Published on the 14th of October, 2016
The major challenge during September was livestock. Due to a failed short rains in April-May, the Tsavo Conservation Area has become exceedingly dry and as a result, neighbouring pastoralists are probing much further into the Park than recent years. In some cases, cattle have been sighted as much as 60 kilometres into Tsavo East. The aircraft have been able to monitor and report the position of livestock and especially of their enclosures to the Kenya Wildlife Service so that they can coordinate their efforts. Although the pressure is mounting, KWS has made progress in key areas, and livestock is being slowly pushed back out of the Park.
Another focus during the month of September has been charcoal, especially in the Gazi area. In August, the helicopter was used heavily in operations here locating and responding to as many as 20 charcoal kilns regularly. This month, however, in what is usually one of the worst months of the year for charcoal burning, this has been reduced to between 2-5 kilns per patrol.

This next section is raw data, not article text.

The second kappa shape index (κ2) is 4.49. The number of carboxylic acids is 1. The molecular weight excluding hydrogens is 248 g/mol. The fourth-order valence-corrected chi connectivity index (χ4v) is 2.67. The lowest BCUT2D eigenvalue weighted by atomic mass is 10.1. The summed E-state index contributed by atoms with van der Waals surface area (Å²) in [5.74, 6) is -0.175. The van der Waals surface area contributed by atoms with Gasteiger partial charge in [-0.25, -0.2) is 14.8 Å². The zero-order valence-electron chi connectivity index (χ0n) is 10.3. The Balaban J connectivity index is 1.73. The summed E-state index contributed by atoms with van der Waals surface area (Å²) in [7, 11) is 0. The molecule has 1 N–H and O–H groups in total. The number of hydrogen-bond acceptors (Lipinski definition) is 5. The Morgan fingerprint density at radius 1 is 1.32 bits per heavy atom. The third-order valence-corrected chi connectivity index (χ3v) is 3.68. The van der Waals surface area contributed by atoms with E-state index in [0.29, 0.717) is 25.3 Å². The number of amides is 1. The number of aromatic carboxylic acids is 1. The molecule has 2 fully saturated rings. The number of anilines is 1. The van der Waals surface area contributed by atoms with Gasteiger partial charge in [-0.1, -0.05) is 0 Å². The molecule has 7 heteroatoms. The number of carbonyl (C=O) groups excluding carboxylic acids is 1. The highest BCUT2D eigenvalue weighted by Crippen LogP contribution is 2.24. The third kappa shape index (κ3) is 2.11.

As was already mentioned, the current drought has been causing the deaths of elephants, particularly in the Southern part of Tsavo East near Voi. Unfortunately, some of these have been female elephants with calves and the Aerial Unit was called to search for orphans on 4 occasions.
The DSWT’s helicopter has continued to concentrate on patrolling with and training the dog unit, flying with a handler, dog and ranger on each flight and deploying them at various water points to check for poachers’ tracks and harbours, etc.
Highlights in September included a sighting of a pride of lions basking on a sandy beach on the Athi River, a honey badger near Lugard’s Falls, a melanistic serval cat, several sightings of free-range black rhinos in Tsavo East, and a pack of over 40 wild dogs in Tsavo West.
You can read more about these stories in our monthly Aerial Report: